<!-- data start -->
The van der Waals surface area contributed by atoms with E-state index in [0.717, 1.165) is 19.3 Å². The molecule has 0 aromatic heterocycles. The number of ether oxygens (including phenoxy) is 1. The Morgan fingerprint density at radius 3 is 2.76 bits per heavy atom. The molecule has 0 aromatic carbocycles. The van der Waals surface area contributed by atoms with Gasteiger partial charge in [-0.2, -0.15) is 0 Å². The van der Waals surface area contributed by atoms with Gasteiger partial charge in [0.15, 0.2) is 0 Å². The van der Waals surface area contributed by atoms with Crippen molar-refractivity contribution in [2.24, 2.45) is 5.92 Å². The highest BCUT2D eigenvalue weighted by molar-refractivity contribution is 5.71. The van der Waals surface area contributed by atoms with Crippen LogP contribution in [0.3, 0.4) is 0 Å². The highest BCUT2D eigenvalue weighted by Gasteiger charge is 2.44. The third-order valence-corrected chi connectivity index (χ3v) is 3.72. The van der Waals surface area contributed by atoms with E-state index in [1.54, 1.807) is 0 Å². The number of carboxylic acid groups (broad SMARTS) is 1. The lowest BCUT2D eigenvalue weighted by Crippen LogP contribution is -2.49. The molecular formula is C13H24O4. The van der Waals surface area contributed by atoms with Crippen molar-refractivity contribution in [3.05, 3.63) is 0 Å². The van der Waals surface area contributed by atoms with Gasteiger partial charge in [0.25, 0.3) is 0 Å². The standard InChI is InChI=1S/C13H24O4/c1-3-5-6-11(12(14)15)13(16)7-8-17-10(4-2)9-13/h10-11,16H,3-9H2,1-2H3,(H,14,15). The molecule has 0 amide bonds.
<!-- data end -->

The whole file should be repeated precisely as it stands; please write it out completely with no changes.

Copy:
The van der Waals surface area contributed by atoms with E-state index in [0.717, 1.165) is 19.3 Å². The molecule has 0 aromatic heterocycles. The number of ether oxygens (including phenoxy) is 1. The Morgan fingerprint density at radius 3 is 2.76 bits per heavy atom. The molecule has 0 aromatic carbocycles. The van der Waals surface area contributed by atoms with Gasteiger partial charge in [-0.2, -0.15) is 0 Å². The van der Waals surface area contributed by atoms with Gasteiger partial charge in [0.15, 0.2) is 0 Å². The van der Waals surface area contributed by atoms with Crippen molar-refractivity contribution in [2.24, 2.45) is 5.92 Å². The highest BCUT2D eigenvalue weighted by molar-refractivity contribution is 5.71. The van der Waals surface area contributed by atoms with Crippen LogP contribution in [0.3, 0.4) is 0 Å². The highest BCUT2D eigenvalue weighted by Gasteiger charge is 2.44. The third-order valence-corrected chi connectivity index (χ3v) is 3.72. The van der Waals surface area contributed by atoms with E-state index in [1.54, 1.807) is 0 Å². The number of carboxylic acid groups (broad SMARTS) is 1. The lowest BCUT2D eigenvalue weighted by Crippen LogP contribution is -2.49. The molecular formula is C13H24O4. The van der Waals surface area contributed by atoms with Crippen molar-refractivity contribution in [3.05, 3.63) is 0 Å². The van der Waals surface area contributed by atoms with Gasteiger partial charge in [0.25, 0.3) is 0 Å². The standard InChI is InChI=1S/C13H24O4/c1-3-5-6-11(12(14)15)13(16)7-8-17-10(4-2)9-13/h10-11,16H,3-9H2,1-2H3,(H,14,15). The molecule has 0 amide bonds.